In Singapore, “Karang Guni” is a Malay phrase for gunny sack, which was used in the past to hold stacks of newspaper. It is often used to refer to those who work in the rag-and-bone trade, visiting residents door-to-door to collect old newspapers and clothing to sell.
Karang Guni can be a lucrative and highly profitable business in Singapore, with reported stories of Karang Guni men becoming millionaires from their rag-and-bone businesses. Yet most Singaporeans shunned this trade because they considered it unglamorous.
However, not many realized that Karang Guni is a business that doesn’t high start-up cost. You just need to have a van to ferry the unwanted goods from HDB flats to the vendors. A lot of residents would love to rid their unwanted stuff(newspapers, electronic goods,etc) to you, sometimes for free. In turn, you can resell these unwanted products to flea market vendors, who would purchase the goods for recycling or shipment to other countries. You can even resell these unwanted items online through auctioning. Win-win situation.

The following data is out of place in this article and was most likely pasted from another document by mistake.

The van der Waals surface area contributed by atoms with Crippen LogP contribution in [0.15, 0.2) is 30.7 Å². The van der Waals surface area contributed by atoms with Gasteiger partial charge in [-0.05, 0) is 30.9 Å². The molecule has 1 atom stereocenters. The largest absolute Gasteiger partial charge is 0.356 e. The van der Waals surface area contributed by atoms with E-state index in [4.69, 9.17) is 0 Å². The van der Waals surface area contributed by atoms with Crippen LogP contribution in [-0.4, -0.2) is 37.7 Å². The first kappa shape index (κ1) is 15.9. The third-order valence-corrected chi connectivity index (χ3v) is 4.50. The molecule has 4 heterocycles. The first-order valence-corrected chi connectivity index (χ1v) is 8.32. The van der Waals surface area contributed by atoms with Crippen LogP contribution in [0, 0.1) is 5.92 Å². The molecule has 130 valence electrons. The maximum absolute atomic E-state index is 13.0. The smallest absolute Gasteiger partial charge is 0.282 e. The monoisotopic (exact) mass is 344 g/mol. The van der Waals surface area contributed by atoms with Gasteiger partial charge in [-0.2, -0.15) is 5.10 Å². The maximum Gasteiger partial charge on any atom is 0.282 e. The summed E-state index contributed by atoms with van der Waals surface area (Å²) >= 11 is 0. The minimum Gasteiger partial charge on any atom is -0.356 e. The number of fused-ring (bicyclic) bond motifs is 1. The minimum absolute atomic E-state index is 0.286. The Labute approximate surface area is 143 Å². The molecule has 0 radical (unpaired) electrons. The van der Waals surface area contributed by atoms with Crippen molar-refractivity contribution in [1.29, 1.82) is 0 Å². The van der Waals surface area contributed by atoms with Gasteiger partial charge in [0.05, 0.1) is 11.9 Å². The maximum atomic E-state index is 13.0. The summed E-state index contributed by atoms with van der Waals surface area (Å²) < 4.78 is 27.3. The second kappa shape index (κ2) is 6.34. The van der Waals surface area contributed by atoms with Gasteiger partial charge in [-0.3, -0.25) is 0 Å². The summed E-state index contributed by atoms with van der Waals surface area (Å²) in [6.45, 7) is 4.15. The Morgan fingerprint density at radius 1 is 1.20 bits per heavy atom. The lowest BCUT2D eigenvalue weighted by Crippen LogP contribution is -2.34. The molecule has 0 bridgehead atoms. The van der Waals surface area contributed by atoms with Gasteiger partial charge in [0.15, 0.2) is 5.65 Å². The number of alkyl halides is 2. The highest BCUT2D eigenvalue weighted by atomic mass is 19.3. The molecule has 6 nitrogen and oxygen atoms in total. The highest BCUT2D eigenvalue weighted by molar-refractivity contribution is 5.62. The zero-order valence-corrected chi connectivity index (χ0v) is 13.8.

To have a successful business in Singapore, consider building an online portal or mobile application for interested customers to trade in their unwanted goods.
The rag-and-bone industry is addressing the waste problem in Singapore as there is a perennial gap in our society. Every year, Singapore generates at least 5 to 7 million tonnes of waste annually. According to government agency, NEA, the top two contributors were construction metals and waste papers. Hence, there is huge demand for Karang Guni services but not many Singaporeans want to do it.
In recent years, the Karang Guni trade has seen intense competition in Singapore. There are even online Karang Guni providing doorstep services collection of unwanted electronic products, metal recycling, clothing and newspapers.